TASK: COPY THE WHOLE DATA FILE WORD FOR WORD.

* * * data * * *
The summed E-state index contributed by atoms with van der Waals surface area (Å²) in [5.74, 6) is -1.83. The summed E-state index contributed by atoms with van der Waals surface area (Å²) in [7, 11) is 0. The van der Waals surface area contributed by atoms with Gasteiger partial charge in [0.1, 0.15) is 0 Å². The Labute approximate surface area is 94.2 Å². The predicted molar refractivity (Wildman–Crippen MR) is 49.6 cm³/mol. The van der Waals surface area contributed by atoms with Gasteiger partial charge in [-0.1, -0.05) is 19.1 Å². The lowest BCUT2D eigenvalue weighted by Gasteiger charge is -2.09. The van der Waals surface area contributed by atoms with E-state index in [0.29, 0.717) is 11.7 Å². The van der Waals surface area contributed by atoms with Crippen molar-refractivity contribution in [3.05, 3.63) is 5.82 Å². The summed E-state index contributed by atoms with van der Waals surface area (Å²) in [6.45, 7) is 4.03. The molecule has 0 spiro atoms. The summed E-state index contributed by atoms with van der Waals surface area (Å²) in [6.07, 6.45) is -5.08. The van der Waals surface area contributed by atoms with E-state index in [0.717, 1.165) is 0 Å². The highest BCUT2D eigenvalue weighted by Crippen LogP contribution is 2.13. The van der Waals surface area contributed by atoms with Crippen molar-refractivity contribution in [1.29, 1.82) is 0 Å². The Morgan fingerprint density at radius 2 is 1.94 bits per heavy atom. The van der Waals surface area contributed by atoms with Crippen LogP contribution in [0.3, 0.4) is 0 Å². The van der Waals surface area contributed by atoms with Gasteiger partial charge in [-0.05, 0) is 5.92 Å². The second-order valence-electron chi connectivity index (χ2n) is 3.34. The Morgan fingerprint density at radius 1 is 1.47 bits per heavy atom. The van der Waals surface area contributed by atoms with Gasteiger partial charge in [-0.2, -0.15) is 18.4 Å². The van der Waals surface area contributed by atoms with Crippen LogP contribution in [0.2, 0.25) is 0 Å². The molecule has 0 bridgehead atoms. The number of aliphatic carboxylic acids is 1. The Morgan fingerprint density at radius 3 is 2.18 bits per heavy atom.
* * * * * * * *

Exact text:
The summed E-state index contributed by atoms with van der Waals surface area (Å²) in [5.74, 6) is -1.83. The summed E-state index contributed by atoms with van der Waals surface area (Å²) in [7, 11) is 0. The van der Waals surface area contributed by atoms with Gasteiger partial charge in [0.1, 0.15) is 0 Å². The Labute approximate surface area is 94.2 Å². The predicted molar refractivity (Wildman–Crippen MR) is 49.6 cm³/mol. The van der Waals surface area contributed by atoms with Gasteiger partial charge in [-0.1, -0.05) is 19.1 Å². The lowest BCUT2D eigenvalue weighted by Gasteiger charge is -2.09. The van der Waals surface area contributed by atoms with E-state index in [0.29, 0.717) is 11.7 Å². The van der Waals surface area contributed by atoms with Crippen molar-refractivity contribution in [3.05, 3.63) is 5.82 Å². The summed E-state index contributed by atoms with van der Waals surface area (Å²) in [6.45, 7) is 4.03. The molecule has 0 spiro atoms. The summed E-state index contributed by atoms with van der Waals surface area (Å²) in [6.07, 6.45) is -5.08. The van der Waals surface area contributed by atoms with E-state index in [0.717, 1.165) is 0 Å². The highest BCUT2D eigenvalue weighted by Crippen LogP contribution is 2.13. The van der Waals surface area contributed by atoms with Crippen molar-refractivity contribution in [1.29, 1.82) is 0 Å². The Morgan fingerprint density at radius 2 is 1.94 bits per heavy atom. The van der Waals surface area contributed by atoms with Crippen LogP contribution in [0.3, 0.4) is 0 Å². The van der Waals surface area contributed by atoms with Gasteiger partial charge in [-0.05, 0) is 5.92 Å². The second-order valence-electron chi connectivity index (χ2n) is 3.34. The Morgan fingerprint density at radius 1 is 1.47 bits per heavy atom. The van der Waals surface area contributed by atoms with Gasteiger partial charge in [-0.2, -0.15) is 18.4 Å². The van der Waals surface area contributed by atoms with Crippen LogP contribution in [0.2, 0.25) is 0 Å². The molecule has 0 bridgehead atoms. The number of aliphatic carboxylic acids is 1. The Morgan fingerprint density at radius 3 is 2.18 bits per heavy atom.